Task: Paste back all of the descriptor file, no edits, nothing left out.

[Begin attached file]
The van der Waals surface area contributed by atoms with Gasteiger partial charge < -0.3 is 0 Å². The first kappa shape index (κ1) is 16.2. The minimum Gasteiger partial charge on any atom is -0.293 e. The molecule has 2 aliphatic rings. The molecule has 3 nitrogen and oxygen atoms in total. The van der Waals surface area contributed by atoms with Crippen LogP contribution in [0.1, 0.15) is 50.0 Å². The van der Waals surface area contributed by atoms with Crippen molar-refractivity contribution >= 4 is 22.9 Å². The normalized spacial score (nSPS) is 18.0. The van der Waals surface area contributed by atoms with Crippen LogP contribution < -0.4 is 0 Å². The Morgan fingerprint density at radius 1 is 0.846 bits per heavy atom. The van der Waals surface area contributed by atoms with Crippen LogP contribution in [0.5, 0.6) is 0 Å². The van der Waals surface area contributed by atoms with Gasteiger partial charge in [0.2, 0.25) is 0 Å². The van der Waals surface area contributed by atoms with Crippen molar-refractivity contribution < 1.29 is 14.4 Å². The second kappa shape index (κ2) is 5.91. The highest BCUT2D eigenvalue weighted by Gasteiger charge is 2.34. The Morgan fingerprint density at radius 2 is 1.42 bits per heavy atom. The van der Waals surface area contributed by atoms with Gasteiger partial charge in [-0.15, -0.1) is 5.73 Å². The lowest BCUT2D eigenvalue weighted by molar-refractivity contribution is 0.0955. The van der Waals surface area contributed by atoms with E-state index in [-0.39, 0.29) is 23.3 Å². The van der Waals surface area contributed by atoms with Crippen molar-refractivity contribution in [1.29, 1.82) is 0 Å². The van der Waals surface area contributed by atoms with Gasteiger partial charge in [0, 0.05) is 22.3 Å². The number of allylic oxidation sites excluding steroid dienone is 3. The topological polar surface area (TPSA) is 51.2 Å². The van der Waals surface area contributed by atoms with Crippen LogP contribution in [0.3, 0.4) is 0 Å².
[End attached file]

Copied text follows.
The van der Waals surface area contributed by atoms with Gasteiger partial charge < -0.3 is 0 Å². The first kappa shape index (κ1) is 16.2. The minimum Gasteiger partial charge on any atom is -0.293 e. The molecule has 2 aliphatic rings. The molecule has 3 nitrogen and oxygen atoms in total. The van der Waals surface area contributed by atoms with Crippen LogP contribution in [0.1, 0.15) is 50.0 Å². The van der Waals surface area contributed by atoms with Crippen molar-refractivity contribution >= 4 is 22.9 Å². The normalized spacial score (nSPS) is 18.0. The van der Waals surface area contributed by atoms with Crippen LogP contribution < -0.4 is 0 Å². The Morgan fingerprint density at radius 1 is 0.846 bits per heavy atom. The van der Waals surface area contributed by atoms with Crippen LogP contribution in [0.5, 0.6) is 0 Å². The van der Waals surface area contributed by atoms with Gasteiger partial charge in [0.2, 0.25) is 0 Å². The van der Waals surface area contributed by atoms with Crippen molar-refractivity contribution < 1.29 is 14.4 Å². The second kappa shape index (κ2) is 5.91. The highest BCUT2D eigenvalue weighted by Gasteiger charge is 2.34. The Morgan fingerprint density at radius 2 is 1.42 bits per heavy atom. The van der Waals surface area contributed by atoms with Gasteiger partial charge in [-0.15, -0.1) is 5.73 Å². The lowest BCUT2D eigenvalue weighted by molar-refractivity contribution is 0.0955. The van der Waals surface area contributed by atoms with E-state index in [-0.39, 0.29) is 23.3 Å². The van der Waals surface area contributed by atoms with Crippen molar-refractivity contribution in [1.29, 1.82) is 0 Å². The van der Waals surface area contributed by atoms with Gasteiger partial charge in [0, 0.05) is 22.3 Å². The number of allylic oxidation sites excluding steroid dienone is 3. The topological polar surface area (TPSA) is 51.2 Å². The van der Waals surface area contributed by atoms with Crippen LogP contribution in [0.3, 0.4) is 0 Å².